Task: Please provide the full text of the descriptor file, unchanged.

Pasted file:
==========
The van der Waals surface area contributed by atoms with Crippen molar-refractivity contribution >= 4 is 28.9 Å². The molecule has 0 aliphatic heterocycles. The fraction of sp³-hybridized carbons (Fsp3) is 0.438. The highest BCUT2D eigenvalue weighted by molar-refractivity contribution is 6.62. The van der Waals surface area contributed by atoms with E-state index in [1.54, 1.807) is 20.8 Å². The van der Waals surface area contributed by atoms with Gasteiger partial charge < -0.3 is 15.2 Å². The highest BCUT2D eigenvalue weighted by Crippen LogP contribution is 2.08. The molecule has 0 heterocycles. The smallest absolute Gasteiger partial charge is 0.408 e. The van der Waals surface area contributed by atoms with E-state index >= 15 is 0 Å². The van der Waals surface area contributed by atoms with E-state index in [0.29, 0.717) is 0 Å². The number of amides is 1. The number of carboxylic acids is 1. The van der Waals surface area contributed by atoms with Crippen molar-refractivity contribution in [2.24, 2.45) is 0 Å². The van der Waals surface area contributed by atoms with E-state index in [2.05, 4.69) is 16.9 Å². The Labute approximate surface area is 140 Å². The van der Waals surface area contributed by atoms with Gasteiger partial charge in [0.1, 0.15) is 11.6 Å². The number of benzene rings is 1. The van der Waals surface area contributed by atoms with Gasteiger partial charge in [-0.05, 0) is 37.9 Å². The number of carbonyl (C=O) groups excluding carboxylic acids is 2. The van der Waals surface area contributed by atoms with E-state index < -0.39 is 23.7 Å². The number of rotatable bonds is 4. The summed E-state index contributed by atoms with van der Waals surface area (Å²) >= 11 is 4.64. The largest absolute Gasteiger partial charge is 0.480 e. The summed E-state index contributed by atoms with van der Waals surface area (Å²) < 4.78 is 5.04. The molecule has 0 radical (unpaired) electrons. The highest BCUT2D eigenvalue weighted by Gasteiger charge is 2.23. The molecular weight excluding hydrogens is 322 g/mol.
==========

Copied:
The van der Waals surface area contributed by atoms with Crippen molar-refractivity contribution >= 4 is 28.9 Å². The molecule has 0 aliphatic heterocycles. The fraction of sp³-hybridized carbons (Fsp3) is 0.438. The highest BCUT2D eigenvalue weighted by molar-refractivity contribution is 6.62. The van der Waals surface area contributed by atoms with E-state index in [1.54, 1.807) is 20.8 Å². The van der Waals surface area contributed by atoms with Gasteiger partial charge < -0.3 is 15.2 Å². The highest BCUT2D eigenvalue weighted by Crippen LogP contribution is 2.08. The molecule has 0 heterocycles. The smallest absolute Gasteiger partial charge is 0.408 e. The van der Waals surface area contributed by atoms with E-state index >= 15 is 0 Å². The van der Waals surface area contributed by atoms with E-state index in [0.29, 0.717) is 0 Å². The number of amides is 1. The number of carboxylic acids is 1. The van der Waals surface area contributed by atoms with Crippen molar-refractivity contribution in [2.24, 2.45) is 0 Å². The van der Waals surface area contributed by atoms with E-state index in [2.05, 4.69) is 16.9 Å². The Labute approximate surface area is 140 Å². The van der Waals surface area contributed by atoms with Gasteiger partial charge in [0.1, 0.15) is 11.6 Å². The number of benzene rings is 1. The van der Waals surface area contributed by atoms with Gasteiger partial charge in [-0.05, 0) is 37.9 Å². The number of carbonyl (C=O) groups excluding carboxylic acids is 2. The van der Waals surface area contributed by atoms with E-state index < -0.39 is 23.7 Å². The number of rotatable bonds is 4. The summed E-state index contributed by atoms with van der Waals surface area (Å²) >= 11 is 4.64. The largest absolute Gasteiger partial charge is 0.480 e. The summed E-state index contributed by atoms with van der Waals surface area (Å²) < 4.78 is 5.04. The molecule has 0 radical (unpaired) electrons. The highest BCUT2D eigenvalue weighted by Gasteiger charge is 2.23. The molecular weight excluding hydrogens is 322 g/mol.